A memorable piece of late Cold War propaganda, this broadside was produced by the International Union of Students, a Communist-aligned international confederation of student organizations that was active in most of the world’s countries at its height.
The image is meant to agitate against a “US-Japan-South Korea Military Alliance.” Though both Japan and South Korea are military allies of the U.S., such a trilateral alliance has never existed but has been proposed in the years since Japan and South Korea normalized relations in 1965. The slogan that appears here might be in reaction to the tenure of Japanese Prime Minister Nakasone Yasuhiro (1982 – 1987), who hewed closer to the U.S. and against the Soviet Union, for example by allowing more U.S. military personnel to be stationed in Japan.
In a revealing bit of imagery, an arrow is shown emanating from the Democratic People’s Republic of Korea (North Korea) down into South Korea to break a bludgeon, much as DPRK troops streamed into South Korea in 1950. The arrow shreds Japanese and American flags, playing on tropes widespread in DPRK propaganda that denies agency to South Koreans, who are seen as puppets and slaves of foreign imperialists.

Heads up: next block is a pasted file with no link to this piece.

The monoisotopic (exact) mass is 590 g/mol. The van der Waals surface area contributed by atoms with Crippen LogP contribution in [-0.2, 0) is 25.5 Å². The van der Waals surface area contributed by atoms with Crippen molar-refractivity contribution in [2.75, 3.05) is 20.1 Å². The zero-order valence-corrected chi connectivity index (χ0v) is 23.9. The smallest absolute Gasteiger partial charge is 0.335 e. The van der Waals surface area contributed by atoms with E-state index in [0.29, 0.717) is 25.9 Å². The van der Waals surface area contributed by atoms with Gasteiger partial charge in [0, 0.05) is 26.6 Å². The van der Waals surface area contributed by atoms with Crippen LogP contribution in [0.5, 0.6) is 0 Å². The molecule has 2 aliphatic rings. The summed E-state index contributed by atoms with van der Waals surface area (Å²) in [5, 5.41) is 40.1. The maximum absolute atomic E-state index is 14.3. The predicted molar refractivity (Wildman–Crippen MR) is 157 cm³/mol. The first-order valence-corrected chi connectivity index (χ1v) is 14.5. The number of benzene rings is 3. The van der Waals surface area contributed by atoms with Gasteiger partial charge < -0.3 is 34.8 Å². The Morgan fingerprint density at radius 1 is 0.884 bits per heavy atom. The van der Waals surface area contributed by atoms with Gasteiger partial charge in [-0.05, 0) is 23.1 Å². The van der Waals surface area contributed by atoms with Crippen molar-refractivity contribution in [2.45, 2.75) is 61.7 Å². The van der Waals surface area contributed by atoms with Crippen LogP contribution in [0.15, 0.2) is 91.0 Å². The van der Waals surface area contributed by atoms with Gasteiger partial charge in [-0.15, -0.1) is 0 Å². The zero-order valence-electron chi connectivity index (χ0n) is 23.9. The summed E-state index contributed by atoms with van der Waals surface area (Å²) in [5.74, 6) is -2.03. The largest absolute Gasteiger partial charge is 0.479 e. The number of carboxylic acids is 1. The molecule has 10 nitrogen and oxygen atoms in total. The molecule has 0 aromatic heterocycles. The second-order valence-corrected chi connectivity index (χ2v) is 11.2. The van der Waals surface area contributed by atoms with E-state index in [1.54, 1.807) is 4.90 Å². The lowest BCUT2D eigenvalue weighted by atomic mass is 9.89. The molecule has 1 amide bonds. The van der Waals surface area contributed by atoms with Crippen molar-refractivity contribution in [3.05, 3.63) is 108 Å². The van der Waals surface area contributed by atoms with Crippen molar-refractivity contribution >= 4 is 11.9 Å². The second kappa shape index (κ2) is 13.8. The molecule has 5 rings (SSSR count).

What at first appears to be an ink stain below the last two letters of the title is in fact Dokdo Island, an uninhabited feature claimed by Japan and both Koreas, and nowadays effectively administered by South Korea. The territorial dispute has been a sore spot in relations between Japan and South Korea in recent years and remains one of the obstacles to a closer relationship in the face of threats from the DPRK.
This print is undated but most likely dates from the mid-1980s and was probably produced at the headquarters of the International Union of Students in Prague. We have been able to identify three other examples of it (with slightly differing titles), held by the Museum of Modern Art in New York, the University of Massachusetts Boston, and the University of Kansas.